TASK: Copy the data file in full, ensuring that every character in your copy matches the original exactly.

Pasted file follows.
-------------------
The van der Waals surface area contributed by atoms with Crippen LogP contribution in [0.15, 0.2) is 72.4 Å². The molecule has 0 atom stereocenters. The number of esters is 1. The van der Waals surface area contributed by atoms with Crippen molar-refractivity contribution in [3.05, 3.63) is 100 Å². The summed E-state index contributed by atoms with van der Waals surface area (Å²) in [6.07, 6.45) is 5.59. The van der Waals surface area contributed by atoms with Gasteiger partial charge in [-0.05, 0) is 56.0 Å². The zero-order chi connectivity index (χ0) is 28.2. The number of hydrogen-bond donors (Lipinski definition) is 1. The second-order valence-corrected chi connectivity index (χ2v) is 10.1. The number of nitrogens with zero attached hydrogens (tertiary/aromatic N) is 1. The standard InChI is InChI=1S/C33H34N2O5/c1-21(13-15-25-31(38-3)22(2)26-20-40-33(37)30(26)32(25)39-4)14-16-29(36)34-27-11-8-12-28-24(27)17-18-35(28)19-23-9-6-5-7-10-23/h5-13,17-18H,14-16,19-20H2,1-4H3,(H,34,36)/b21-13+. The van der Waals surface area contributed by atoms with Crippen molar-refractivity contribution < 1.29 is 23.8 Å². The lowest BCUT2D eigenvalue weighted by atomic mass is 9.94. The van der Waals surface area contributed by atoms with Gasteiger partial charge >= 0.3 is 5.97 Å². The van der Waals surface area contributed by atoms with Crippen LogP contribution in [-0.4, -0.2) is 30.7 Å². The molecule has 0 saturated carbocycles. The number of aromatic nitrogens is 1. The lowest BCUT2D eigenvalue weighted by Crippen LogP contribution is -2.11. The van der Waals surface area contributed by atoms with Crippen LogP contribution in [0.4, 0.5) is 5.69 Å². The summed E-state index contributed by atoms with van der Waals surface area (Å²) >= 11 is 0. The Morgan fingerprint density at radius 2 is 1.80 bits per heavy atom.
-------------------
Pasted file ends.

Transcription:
The van der Waals surface area contributed by atoms with Crippen LogP contribution in [0.15, 0.2) is 72.4 Å². The molecule has 0 atom stereocenters. The number of esters is 1. The van der Waals surface area contributed by atoms with Crippen molar-refractivity contribution in [3.05, 3.63) is 100 Å². The summed E-state index contributed by atoms with van der Waals surface area (Å²) in [6.07, 6.45) is 5.59. The van der Waals surface area contributed by atoms with Gasteiger partial charge in [-0.05, 0) is 56.0 Å². The zero-order chi connectivity index (χ0) is 28.2. The number of hydrogen-bond donors (Lipinski definition) is 1. The second-order valence-corrected chi connectivity index (χ2v) is 10.1. The number of nitrogens with zero attached hydrogens (tertiary/aromatic N) is 1. The standard InChI is InChI=1S/C33H34N2O5/c1-21(13-15-25-31(38-3)22(2)26-20-40-33(37)30(26)32(25)39-4)14-16-29(36)34-27-11-8-12-28-24(27)17-18-35(28)19-23-9-6-5-7-10-23/h5-13,17-18H,14-16,19-20H2,1-4H3,(H,34,36)/b21-13+. The van der Waals surface area contributed by atoms with Crippen molar-refractivity contribution < 1.29 is 23.8 Å². The lowest BCUT2D eigenvalue weighted by atomic mass is 9.94. The van der Waals surface area contributed by atoms with Gasteiger partial charge >= 0.3 is 5.97 Å². The van der Waals surface area contributed by atoms with Crippen LogP contribution in [-0.4, -0.2) is 30.7 Å². The molecule has 0 saturated carbocycles. The number of aromatic nitrogens is 1. The lowest BCUT2D eigenvalue weighted by Crippen LogP contribution is -2.11. The van der Waals surface area contributed by atoms with Crippen LogP contribution in [0.4, 0.5) is 5.69 Å². The summed E-state index contributed by atoms with van der Waals surface area (Å²) >= 11 is 0. The Morgan fingerprint density at radius 2 is 1.80 bits per heavy atom.